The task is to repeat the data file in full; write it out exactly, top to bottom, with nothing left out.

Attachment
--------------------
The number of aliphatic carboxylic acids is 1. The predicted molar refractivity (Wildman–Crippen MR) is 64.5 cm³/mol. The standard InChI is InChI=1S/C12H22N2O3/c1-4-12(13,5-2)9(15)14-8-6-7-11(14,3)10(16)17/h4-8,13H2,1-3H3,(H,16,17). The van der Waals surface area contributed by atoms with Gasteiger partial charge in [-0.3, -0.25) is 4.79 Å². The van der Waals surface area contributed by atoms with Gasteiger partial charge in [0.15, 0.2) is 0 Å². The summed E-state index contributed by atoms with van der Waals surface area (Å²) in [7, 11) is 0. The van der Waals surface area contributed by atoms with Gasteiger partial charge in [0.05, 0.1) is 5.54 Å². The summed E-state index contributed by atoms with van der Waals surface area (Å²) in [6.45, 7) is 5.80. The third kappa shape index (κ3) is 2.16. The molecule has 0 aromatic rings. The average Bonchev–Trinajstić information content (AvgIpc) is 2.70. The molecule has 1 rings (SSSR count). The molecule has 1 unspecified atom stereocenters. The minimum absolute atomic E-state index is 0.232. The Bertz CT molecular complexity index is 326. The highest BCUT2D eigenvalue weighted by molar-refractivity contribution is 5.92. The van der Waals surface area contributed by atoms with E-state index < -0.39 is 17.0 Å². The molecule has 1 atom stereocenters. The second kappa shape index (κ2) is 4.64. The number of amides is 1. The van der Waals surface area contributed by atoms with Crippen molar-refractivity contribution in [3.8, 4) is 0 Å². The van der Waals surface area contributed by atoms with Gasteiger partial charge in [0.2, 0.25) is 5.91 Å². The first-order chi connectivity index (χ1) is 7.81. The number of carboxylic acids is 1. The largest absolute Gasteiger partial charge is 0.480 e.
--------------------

The number of aliphatic carboxylic acids is 1. The predicted molar refractivity (Wildman–Crippen MR) is 64.5 cm³/mol. The standard InChI is InChI=1S/C12H22N2O3/c1-4-12(13,5-2)9(15)14-8-6-7-11(14,3)10(16)17/h4-8,13H2,1-3H3,(H,16,17). The van der Waals surface area contributed by atoms with Gasteiger partial charge in [-0.3, -0.25) is 4.79 Å². The van der Waals surface area contributed by atoms with Gasteiger partial charge in [0.15, 0.2) is 0 Å². The summed E-state index contributed by atoms with van der Waals surface area (Å²) in [7, 11) is 0. The van der Waals surface area contributed by atoms with Gasteiger partial charge in [0.05, 0.1) is 5.54 Å². The summed E-state index contributed by atoms with van der Waals surface area (Å²) in [6.45, 7) is 5.80. The third kappa shape index (κ3) is 2.16. The molecule has 0 aromatic rings. The average Bonchev–Trinajstić information content (AvgIpc) is 2.70. The molecule has 1 rings (SSSR count). The molecule has 1 unspecified atom stereocenters. The minimum absolute atomic E-state index is 0.232. The Bertz CT molecular complexity index is 326. The highest BCUT2D eigenvalue weighted by molar-refractivity contribution is 5.92. The van der Waals surface area contributed by atoms with E-state index < -0.39 is 17.0 Å². The molecule has 1 atom stereocenters. The second kappa shape index (κ2) is 4.64. The number of amides is 1. The van der Waals surface area contributed by atoms with Crippen molar-refractivity contribution in [3.8, 4) is 0 Å². The van der Waals surface area contributed by atoms with Gasteiger partial charge in [0.2, 0.25) is 5.91 Å². The first-order chi connectivity index (χ1) is 7.81. The number of carboxylic acids is 1. The largest absolute Gasteiger partial charge is 0.480 e.